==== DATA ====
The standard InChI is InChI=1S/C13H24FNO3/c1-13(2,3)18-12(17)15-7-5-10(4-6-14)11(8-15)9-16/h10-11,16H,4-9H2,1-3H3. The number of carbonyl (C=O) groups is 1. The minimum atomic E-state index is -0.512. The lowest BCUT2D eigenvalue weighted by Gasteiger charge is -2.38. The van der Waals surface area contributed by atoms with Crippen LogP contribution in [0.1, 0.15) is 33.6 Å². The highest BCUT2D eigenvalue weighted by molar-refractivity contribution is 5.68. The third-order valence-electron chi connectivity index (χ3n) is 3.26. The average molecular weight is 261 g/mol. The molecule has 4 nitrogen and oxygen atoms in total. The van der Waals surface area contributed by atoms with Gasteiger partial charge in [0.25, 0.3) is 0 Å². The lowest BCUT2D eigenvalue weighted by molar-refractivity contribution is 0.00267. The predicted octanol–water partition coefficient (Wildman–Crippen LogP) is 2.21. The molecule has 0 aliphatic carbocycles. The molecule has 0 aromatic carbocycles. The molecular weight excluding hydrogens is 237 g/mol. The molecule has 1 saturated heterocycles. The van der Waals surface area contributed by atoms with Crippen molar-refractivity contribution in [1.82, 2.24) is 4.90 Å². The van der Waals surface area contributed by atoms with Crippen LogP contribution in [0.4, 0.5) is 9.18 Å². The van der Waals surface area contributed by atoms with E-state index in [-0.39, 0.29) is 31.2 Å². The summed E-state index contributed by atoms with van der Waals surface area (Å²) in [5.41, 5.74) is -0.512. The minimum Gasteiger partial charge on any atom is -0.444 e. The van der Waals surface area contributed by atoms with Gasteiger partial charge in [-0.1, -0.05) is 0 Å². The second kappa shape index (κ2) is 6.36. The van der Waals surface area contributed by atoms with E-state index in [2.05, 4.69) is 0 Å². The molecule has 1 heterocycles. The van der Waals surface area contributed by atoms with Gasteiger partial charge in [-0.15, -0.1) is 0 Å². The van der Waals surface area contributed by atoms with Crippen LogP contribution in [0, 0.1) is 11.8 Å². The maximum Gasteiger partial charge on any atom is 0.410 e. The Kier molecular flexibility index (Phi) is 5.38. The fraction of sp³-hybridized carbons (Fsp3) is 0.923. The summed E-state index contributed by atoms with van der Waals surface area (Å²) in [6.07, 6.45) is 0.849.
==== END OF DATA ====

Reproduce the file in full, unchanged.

The standard InChI is InChI=1S/C13H24FNO3/c1-13(2,3)18-12(17)15-7-5-10(4-6-14)11(8-15)9-16/h10-11,16H,4-9H2,1-3H3. The number of carbonyl (C=O) groups is 1. The minimum atomic E-state index is -0.512. The lowest BCUT2D eigenvalue weighted by Gasteiger charge is -2.38. The van der Waals surface area contributed by atoms with Crippen LogP contribution in [0.1, 0.15) is 33.6 Å². The highest BCUT2D eigenvalue weighted by molar-refractivity contribution is 5.68. The third-order valence-electron chi connectivity index (χ3n) is 3.26. The average molecular weight is 261 g/mol. The molecule has 4 nitrogen and oxygen atoms in total. The van der Waals surface area contributed by atoms with Gasteiger partial charge in [0.25, 0.3) is 0 Å². The lowest BCUT2D eigenvalue weighted by molar-refractivity contribution is 0.00267. The predicted octanol–water partition coefficient (Wildman–Crippen LogP) is 2.21. The molecule has 0 aliphatic carbocycles. The molecule has 0 aromatic carbocycles. The molecular weight excluding hydrogens is 237 g/mol. The molecule has 1 saturated heterocycles. The van der Waals surface area contributed by atoms with Crippen molar-refractivity contribution in [1.82, 2.24) is 4.90 Å². The van der Waals surface area contributed by atoms with Crippen LogP contribution in [0.4, 0.5) is 9.18 Å². The van der Waals surface area contributed by atoms with E-state index in [-0.39, 0.29) is 31.2 Å². The summed E-state index contributed by atoms with van der Waals surface area (Å²) in [5.41, 5.74) is -0.512. The minimum Gasteiger partial charge on any atom is -0.444 e. The van der Waals surface area contributed by atoms with Gasteiger partial charge in [-0.1, -0.05) is 0 Å². The second kappa shape index (κ2) is 6.36. The van der Waals surface area contributed by atoms with E-state index in [2.05, 4.69) is 0 Å². The molecule has 1 heterocycles. The van der Waals surface area contributed by atoms with Gasteiger partial charge in [-0.15, -0.1) is 0 Å². The van der Waals surface area contributed by atoms with Crippen LogP contribution in [0, 0.1) is 11.8 Å². The maximum Gasteiger partial charge on any atom is 0.410 e. The Kier molecular flexibility index (Phi) is 5.38. The fraction of sp³-hybridized carbons (Fsp3) is 0.923. The summed E-state index contributed by atoms with van der Waals surface area (Å²) in [6.07, 6.45) is 0.849.